And so the research question: What is tournedos? Because today's post reflects a selection of meat recipes from Julia Child, Louisette Bertholle, and Simone Beck's first volume of Mastering the Art of French Cooking, it is best to see how Child et al. describe it. Better than verbal description alone, the ladies provide a cross-section diagram of a whole filet of beef. Tournedos is located in the T-bone steak section, which is towards the lower back, as opposed to the shoulder/rump. The T-bone is divided into two sections: tournedos (next to the filet steak of the porterhouse cut) and filet mignon (at the extremity of the rib end of the steak). This is clear enough, but another source, Martha Stewart, says that filet mignon and tournedos are the same thing in America. This conflicts with Julia Child's lesson, which is directed to an American audience. New Zealand Beef tells you that one side of the T-bone flesh is the tenderloin, agreeing with Child et al., one part of this is the tournedos. My head hurts already, but I think we're there...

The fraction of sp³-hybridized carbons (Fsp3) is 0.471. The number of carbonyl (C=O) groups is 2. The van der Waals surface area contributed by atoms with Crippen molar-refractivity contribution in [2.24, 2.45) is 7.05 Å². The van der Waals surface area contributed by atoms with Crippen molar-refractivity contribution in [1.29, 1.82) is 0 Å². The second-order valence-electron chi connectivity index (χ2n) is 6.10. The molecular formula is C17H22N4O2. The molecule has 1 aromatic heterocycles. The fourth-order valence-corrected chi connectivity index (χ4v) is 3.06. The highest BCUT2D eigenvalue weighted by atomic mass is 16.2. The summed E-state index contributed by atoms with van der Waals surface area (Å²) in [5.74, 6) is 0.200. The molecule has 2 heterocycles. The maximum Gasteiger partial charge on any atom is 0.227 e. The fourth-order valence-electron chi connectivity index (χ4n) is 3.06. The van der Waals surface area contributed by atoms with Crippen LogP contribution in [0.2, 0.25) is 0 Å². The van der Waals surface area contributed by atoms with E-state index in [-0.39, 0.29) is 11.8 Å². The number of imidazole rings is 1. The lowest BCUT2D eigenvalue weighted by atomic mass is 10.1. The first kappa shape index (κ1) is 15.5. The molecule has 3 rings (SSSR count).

The commonality of all these descriptions is the rib end of the beef steak (but not its extremity, which is the filet mignon), no matter whom you listen to. Armed with this basic understanding of steak, I trotted off to my butcher par excellence, the wonderful guys at Seaview Meats, and ordered: "Tournedos, or whatever one is calling it today. I would like six healthy portions of it, and all I know is that it is not the filet mignon but the the other bit of the T-bone's tenderloin." Exhibit A, this post's opening photograph, is what I got.

As you can see, it is not as marbeled as the filet steak (cut from the mid-section - aka Porterhouse), but it is indeed tender. The lack of marbling is an excuse to fry the steak with strips of pork fat.

The following recipe serves 6.

Tournedos Sautés Chasseur
(from Julia Child, Louisette Bertholle, and Simone Beck's first volume of Mastering the Art of French Cooking)